Pitter Patter Childcare - 13/08/2018

1 Evaluation of Pitter Patter Childcare

How well placed is Pitter Patter Childcare to promote positive learning outcomes for children?

Not well placed

Requires further development

Well placed

Very well placed

ERO's findings that support this overall judgement are summarised below.


Pitter Patter Childcare in Mt Roskill is an independently owned early childhood education and care service licensed for 50 children, including up to 20 aged under two years. The purpose built facility operates two separate indoor and outdoor spaces for children under three and over three years of age.

The centre has recently been purchased by new owners. There have been significant staffing changes. The centre manager/owner has been strategic in appointing lead staff. The cultural diversity of the community is reflected in the teaching team.

The centre's new philosophy values the unique place of Māori as tangata whenua. It recognises parents as first teachers, the importance of partnership with them, and the involvement of the local community. Teachers' practice is influenced by Reggio Emilia theory.

The 2015 ERO review acknowledged teachers' strong relationships with children and their respect for children's diverse cultures. These strengths remain evident. Areas identified for development included focusing evaluation and assessment practices on individual learning. The new owners plan to continue this development.

The Review Findings

Leaders and teachers know their children well and effectively support them to develop interactive and social skills. Children are settled and relate well to their peers and teachers. Teachers warmly welcome children and whānau into the centre. Teachers respond well to the needs of individual children and promote their wellbeing. They provide respectful and responsive care for infants and toddlers.

Teachers and leaders are highly committed to upholding the values of te Tiriti o Waitangi and weave bicultural experiences throughout the programme. They include waiata and karakia at group and meal times. Teachers have made te reo Māori visible through wall displays. This emphasises the bicultural heritage of New Zealand-Aotearoa with families and supports teachers' use and confidence with the language. Teachers are well supported in te reo and tikanga Māori by a recently appointed staff member.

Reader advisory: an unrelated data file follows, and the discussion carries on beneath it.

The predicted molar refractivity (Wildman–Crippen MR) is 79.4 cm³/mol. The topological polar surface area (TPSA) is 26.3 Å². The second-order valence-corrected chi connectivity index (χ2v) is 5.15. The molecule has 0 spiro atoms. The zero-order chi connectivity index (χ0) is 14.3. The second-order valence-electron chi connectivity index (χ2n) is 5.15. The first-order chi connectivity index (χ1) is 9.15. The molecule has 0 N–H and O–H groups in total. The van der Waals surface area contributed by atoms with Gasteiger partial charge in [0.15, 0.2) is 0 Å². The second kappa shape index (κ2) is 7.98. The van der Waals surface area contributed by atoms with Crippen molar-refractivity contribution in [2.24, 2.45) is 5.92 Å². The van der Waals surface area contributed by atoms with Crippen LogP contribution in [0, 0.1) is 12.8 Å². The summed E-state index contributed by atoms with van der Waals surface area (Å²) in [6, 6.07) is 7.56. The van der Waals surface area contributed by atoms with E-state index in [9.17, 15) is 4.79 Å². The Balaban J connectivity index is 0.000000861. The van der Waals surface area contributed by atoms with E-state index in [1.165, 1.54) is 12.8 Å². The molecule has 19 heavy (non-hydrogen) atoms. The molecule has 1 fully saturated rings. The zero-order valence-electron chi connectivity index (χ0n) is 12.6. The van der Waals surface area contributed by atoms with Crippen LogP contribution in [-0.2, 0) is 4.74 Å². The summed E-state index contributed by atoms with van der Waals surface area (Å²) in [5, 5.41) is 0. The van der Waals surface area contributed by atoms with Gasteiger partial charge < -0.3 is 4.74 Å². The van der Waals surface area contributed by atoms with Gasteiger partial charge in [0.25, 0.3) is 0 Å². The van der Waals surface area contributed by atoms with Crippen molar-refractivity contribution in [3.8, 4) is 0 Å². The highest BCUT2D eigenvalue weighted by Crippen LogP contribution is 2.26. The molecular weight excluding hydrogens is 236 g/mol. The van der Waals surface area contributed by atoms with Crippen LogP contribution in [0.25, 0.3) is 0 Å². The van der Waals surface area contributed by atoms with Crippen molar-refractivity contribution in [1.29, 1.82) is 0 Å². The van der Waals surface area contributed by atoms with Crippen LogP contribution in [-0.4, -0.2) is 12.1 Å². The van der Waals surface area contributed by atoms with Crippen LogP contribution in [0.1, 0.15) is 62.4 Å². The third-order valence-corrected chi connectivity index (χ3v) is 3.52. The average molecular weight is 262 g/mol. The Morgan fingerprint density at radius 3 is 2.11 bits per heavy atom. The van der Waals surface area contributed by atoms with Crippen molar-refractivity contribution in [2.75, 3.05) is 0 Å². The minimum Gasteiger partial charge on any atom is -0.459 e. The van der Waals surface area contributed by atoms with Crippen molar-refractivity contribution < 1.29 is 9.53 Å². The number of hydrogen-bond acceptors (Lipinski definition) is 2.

Leaders and teachers value and celebrate children and families' diverse cultures. Teachers encourage parents and grandparents to actively contribute to the programme by sharing their languages and cultures. Their contributions to the centre are valued.

Leaders and teachers encourage family and community participation in the centre. Regular excursions are a key part of the programme. These shared experiences help to build a sense of community amongst parents and whānau as well as stimulate children's curiosity.

Teachers document children's involvement in the group interests and activities. They align learning from these experiences to Te Whāriki, the early childhood curriculum. Leaders have identified the need to further develop teachers' role as the facilitators of children's play. A greater planning focus on children's individual interests and learning dispositions could result in more child-led play. Leaders expect individual portfolios to become more reflective of each child's learning journey.

Parent partnership is seen as integral to children's wellbeing and development. Teachers have begun to use on-line portfolios to share children's learning with whānau. Most parents use the electronic portfolios to interact with teachers about their child's learning. Leaders are endeavouring to engage parents more in the use of digital communication.

The centre manager has established a clear strategic direction for the service. She continues to review and enhance systems, including teachers' appraisal and internal evaluation. Leaders could now benefit from relevant professional learning focused on change management processes to effectively lead the centre through this time of growth.

Key Next Steps

Key next steps for ongoing development include the leadership team:

  • continuing to refine assessment, planning and evaluation

  • reviewing teacher practice to ensure it responds to and builds on children's interests, strengths and learning dispositions

  • continue to build leadership capability and capacity through shared readings and professional discussions.

Management Assurance on Legal Requirements

Before the review, the staff and management of Pitter Patter Childcare completed an ERO Centre Assurance Statement and Self-Audit Checklist. In these documents they attested that they have taken all reasonable steps to meet their legal obligations related to: